Directed: Steven Soderbergh Rated: PG-13 Runtime: 1h 46m Studio: Warner Bros. Screenwriter: Scott Z. Burns Cast: Laurence Fishburne, Kate Winslet, Jude Law, Marion Cotillard, Jennifer Ehle, Matt Damon, Gwyneth Paltrow
Tell me if this sounds familiar; an animal, a virus, fear, global contagion, millions die, the military is involved, a run on goods at stores, and the entire world stops. So why isn’t this a review of Rise of Planet of the Apes? That’s what you were thinking, right? I understand your confusion. The plot of that film and Contagion is very similar, and Rise debuted in theaters a month before this one.
Dystopian disasters and end-of-the-world films never seem to go out of style. In 2011, Contagion seemed like a dystopian reality that couldn’t actually happen. Then, a decade later, Covid-19 shut the world down. Life imitated art. To watch Contagion now, to sit and view an odd re-telling of a reality we’ve lived through, with its eerily similar accurateness in so many regards, is unsettling.
A woman (Paltrow) travels home from a work trip in Hong Kong. She feels a bit off but chalks it up to jet lag. The C.D.C. and World Health Organization (W.H.O.) are involved within the next few days.
Now, hindsight is a bitch. After living through COVID and watching a movie like this afterward, it would be difficult not to question how certain things are done in this film. However, some basic protocols and procedures, and policies have existed for a long time with groups like the C.D.C. and WHO, so how are they not used in this film? Like C.D.C. employees walking around sick people (especially before you figure out how the virus travels) with no masks on! It’s not like we will forget that actress is Kate Winslet or that actor is Matt Damon.
This film also calls what’s going on an epidemic, when that’s not accurate either. It is, in fact, a pandemic. It’s like no one bothered to proofread medical terms. Dictionaries must have been so hard to come by for some reason in 2011. Digressing from that are the components of this film that resonate with real life (now) all too well. It has pure scientists, skeptics/conspiracy theorists/deniers, governments, angry crowds, looters, scavengers, and piles of dead people. With all that going on, there’s still a well-written script, acting, and set designs (such as they are). It also has a great, simple explanation for how a virus travels and how contagious (or not) it may be in a way I never heard someone say during the real-life pandemic.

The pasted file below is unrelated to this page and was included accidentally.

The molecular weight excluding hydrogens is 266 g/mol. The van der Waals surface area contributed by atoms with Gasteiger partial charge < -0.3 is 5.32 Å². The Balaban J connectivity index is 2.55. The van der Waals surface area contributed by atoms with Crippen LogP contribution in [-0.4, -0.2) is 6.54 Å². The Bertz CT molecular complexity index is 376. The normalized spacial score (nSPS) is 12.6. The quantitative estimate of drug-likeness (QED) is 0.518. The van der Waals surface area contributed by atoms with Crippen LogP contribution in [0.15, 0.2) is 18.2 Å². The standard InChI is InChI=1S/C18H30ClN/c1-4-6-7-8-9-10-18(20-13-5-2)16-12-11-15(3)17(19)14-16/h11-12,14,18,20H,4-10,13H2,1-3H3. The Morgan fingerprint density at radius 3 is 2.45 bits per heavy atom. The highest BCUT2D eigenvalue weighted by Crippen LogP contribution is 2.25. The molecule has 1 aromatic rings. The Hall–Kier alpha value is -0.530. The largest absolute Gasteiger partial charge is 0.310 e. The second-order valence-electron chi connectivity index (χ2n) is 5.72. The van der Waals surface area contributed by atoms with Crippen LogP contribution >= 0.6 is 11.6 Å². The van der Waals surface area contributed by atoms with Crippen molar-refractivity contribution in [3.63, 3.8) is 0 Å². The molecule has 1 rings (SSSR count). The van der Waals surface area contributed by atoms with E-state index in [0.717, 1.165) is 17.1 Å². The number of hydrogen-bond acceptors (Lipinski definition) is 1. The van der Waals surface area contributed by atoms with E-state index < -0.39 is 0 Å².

The overall atmosphere of Contagion is excellent, without taking itself too seriously despite the heavy subject matter. The cast is terrific, not just with the delivery of their lines but the emotional resonance behind them. Cotillard’s Dr. Leonora Orantes, Ehle’s Ally Hextall, Winslet’s Dr. Erin Mears, and Fishburne’s Dr. Ellis Cheever get the lion’s share of the screen time, and they are all wonderful with the material they are given.
Winslet and Cotillard play epidemiologists, and they both deliver a performance that makes me feel for those that do this job in real life. I was more interested in those characters than in Matt Damon’s. His character represents the average person’s reaction to such an event. Perhaps I’m jaded after the last few years, but as a viewer, I liked the informational perspective, mainly because that wasn’t my reality. With a film like Contagion, people will take away something a little different from others, and that’s okay. Soderbergh packs a ton into this film.
Alan Krumwiede’s (Law) denier mentality is tame compared to real life, yet his tactics via his blog and interviews are spot on. Jude Law doesn’t get as much screen time as the other characters, but his character’s inclusion breaks up everything else to help with flow. One might think his character is the antagonist, but he’s not; the virus is. You can’t yell, shoot, or negotiate with a virus, and its ‘agenda’ (if you will) doesn’t discriminate against whom it goes after.
This isn’t an action disaster film. There are no mobs hoarding supplies protected by large groups like in The Walking Dead; it’s a slow unfolding of events in a manner not usual for this genre. Yet it works. I particularly like how the film hops from one location to another around the globe to show how the virus is perceived by other cultures and how they handle it.
The trailer for this film is well done too. It gives you enough relevant information to tell you about what you’ll be watching but gives nothing important away. The tone-setting music is perfect as well. It may not be something everyone wants to watch after the past few years, but at some point, Contagion is worthy of a place on your watchlist.
-A Pen Lady